There's a drug called hydroxyprogesterone caproate which is actually one of the hormones recommended in this forum for transitioning mtf transsexuals. If I remember correctly, the dose used as part of the hormone therapy for transitioning is 250mg every 2 weeks. Believe it or not, this exact same drug is also the treatment of choice for pregnant women who are thought to be at risk of premature birth, at a dose of between 250 and 500 mg per week! It's a longlived drug with a plasma half-life of about 10 days, giving it ample time to cross the placenta and interfere with testosterone production in an unborn male child. I've not tried hydroxyprogesterone caproate myself, but I'm fairly sure that if you gave an adult man 250 or 500 mg of it a week their testosterone production would be severely impacted. It's be interesting to know how many people here who were born after DES was discontinued in 1971, had mothers who were thought to be at risk of miscarriage or premature birth and given this treatment.


Dear Family and Friends: My Son Is Really My Daughter

My last post talked about "Going Stealth" about my transgender child's identity at school and in our community. Deciding whom to tell is a complicated, risk-filled and dynamic process. Dynamic because at different ages, the risks and rules change. Each phase of the decision-making process requires asking questions. Who needs to know and why? Is my child ready? Are we ready to expand our inner circle?

I often struggled with how to tell long-distance family members, hometown friends, college buddies and past co-workers that we have a transgender child. As time went on, every contact with our outer circle from "away" became more stressful. Each conversation started with how are the kids and when are you coming home for a visit? I was running out of excuses. Frankly, I was afraid to tell them, partly because I knew I might not like what I was going to hear and I thought I could never help them understand. Fear is a powerful force; it made me avoid things. Fear makes good people act poorly and some fears can close down the minds of the people you love and respect.

He tried to cut off his manhood with craft scissors

'He tried to cut off his manhood with craft scissors': The torment of transgender boy before finding peace as nine-year-old girl

When Danann Tyler was just two years old, he insisted he was a girl, and asked to wear dresses and grow his hair. His yoga instructor mother, Sarah, 39, and father Bill, 45, a police officer, struggled to explain his behaviour, and put it down to a phase. However two years later, Danann attempted to cut off his penis with a pair of scissors.

 'I found him in the playroom trying to cut off his penis with a pair of craft scissors,' the mother from Orange County, California, told Closer magazine. 'He was weirdly calm, saying, "I'm going to get rid of this". I felt sick.'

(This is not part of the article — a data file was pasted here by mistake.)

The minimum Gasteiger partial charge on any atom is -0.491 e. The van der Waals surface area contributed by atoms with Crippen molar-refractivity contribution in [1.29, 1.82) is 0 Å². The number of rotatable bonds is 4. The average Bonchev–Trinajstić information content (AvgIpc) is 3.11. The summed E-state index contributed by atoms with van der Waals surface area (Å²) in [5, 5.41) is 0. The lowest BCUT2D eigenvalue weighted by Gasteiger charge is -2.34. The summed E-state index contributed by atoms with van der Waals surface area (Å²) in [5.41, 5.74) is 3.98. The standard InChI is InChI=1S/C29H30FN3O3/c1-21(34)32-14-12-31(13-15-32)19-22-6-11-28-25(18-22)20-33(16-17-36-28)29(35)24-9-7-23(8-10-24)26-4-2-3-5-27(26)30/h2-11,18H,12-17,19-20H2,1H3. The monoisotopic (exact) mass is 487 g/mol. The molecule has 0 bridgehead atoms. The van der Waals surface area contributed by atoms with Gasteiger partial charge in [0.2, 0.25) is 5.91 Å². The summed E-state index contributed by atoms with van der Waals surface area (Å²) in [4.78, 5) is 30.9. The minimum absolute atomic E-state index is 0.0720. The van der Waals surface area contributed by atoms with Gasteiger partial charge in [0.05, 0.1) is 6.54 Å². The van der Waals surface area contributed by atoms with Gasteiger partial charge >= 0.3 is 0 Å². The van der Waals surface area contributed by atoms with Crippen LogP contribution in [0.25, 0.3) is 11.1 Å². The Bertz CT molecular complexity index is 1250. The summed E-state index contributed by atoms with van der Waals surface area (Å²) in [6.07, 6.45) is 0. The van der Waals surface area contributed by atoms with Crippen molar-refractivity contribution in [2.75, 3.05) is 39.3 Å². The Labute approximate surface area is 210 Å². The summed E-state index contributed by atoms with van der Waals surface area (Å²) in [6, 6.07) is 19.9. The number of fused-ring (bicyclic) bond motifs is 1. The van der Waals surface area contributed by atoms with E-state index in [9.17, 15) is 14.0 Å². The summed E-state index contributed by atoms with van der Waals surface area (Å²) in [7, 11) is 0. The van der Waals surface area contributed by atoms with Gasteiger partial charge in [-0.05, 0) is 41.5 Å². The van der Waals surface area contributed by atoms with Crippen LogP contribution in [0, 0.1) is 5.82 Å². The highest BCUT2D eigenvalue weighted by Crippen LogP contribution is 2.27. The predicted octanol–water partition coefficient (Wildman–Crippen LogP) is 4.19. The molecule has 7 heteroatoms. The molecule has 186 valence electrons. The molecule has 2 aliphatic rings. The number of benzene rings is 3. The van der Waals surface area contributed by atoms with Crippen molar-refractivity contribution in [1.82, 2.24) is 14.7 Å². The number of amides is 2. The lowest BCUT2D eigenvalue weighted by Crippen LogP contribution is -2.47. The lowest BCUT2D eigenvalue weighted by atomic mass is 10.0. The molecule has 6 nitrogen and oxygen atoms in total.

Doctors said despite his young age, he needed to start living as a girl, son his parents made the decision to bring him up as their daughter, allowing him to grow his hair and wear girls clothes full time, even to school. Danann, who hasn't changed her name as it's unisex, is happy for the first time, and Mrs Tyler says she'll support Danann if she wants a full sex change operation at 15.

 She recalls picking Danann, then age two, up from a friend's house who has a little girl and found him wearing a Cinderella dress, mini high heels an pink painted nails. 'When I asked him take the clothes off, he started crying,' she said. 'He'd scream when I'd try to put him in boys clothes, and when I picked him up from nursery, I noticed he'd be playing in the miniature kitchen with the girls and didn't like trucks or action figures. I assumed it was a phase.'

 Danann began drawing pictures of himself as a girl, which were usually illustrated with an unhappy face, and by the time he was three, his tantrums worsened. 'He got really upset when I referred to him as a boy and kept asking me why he had a penis. He'd scream if I wanted to cut his hair. I occasionally let him wear pink T-shirts and necklaces under his clothes, but Bill wasn't happy. He's a man's man - and he didn't like his son looking girly.' 'It really disturbed me to see him so down,' she added. 'Bill was really freaked out.'

The Mother of a Transgender Child Speaks Out

Although audiences nationwide became acquainted with Sarah Tyler and her family following their appearance on Anderson Cooper's talk show, I got to know them in a completely different manner: at church. It was important that my partner and I, living in conservative Orange County, Calif., and being gay men with children, find a church family where every single person is welcome, which we found at Church of the Foothills. One of our pivotal moments as a congregation occurred when we learned that Danann Tyler would be transitioning from boy to girl, which prompted me to bring in a speaking panel from the Orange County Transgender Coalition to help educate our members.
As would be expected, having a child undergo such a transition caused numerous issues within the Tyler family, at school, in their community, and at work. Sarah Tyler graciously took time to share with me the journey her family has traveled, including not only the many challenges they've faced but the joyful child the transition eventually revealed.
Tell me about your pregnancy with Danann.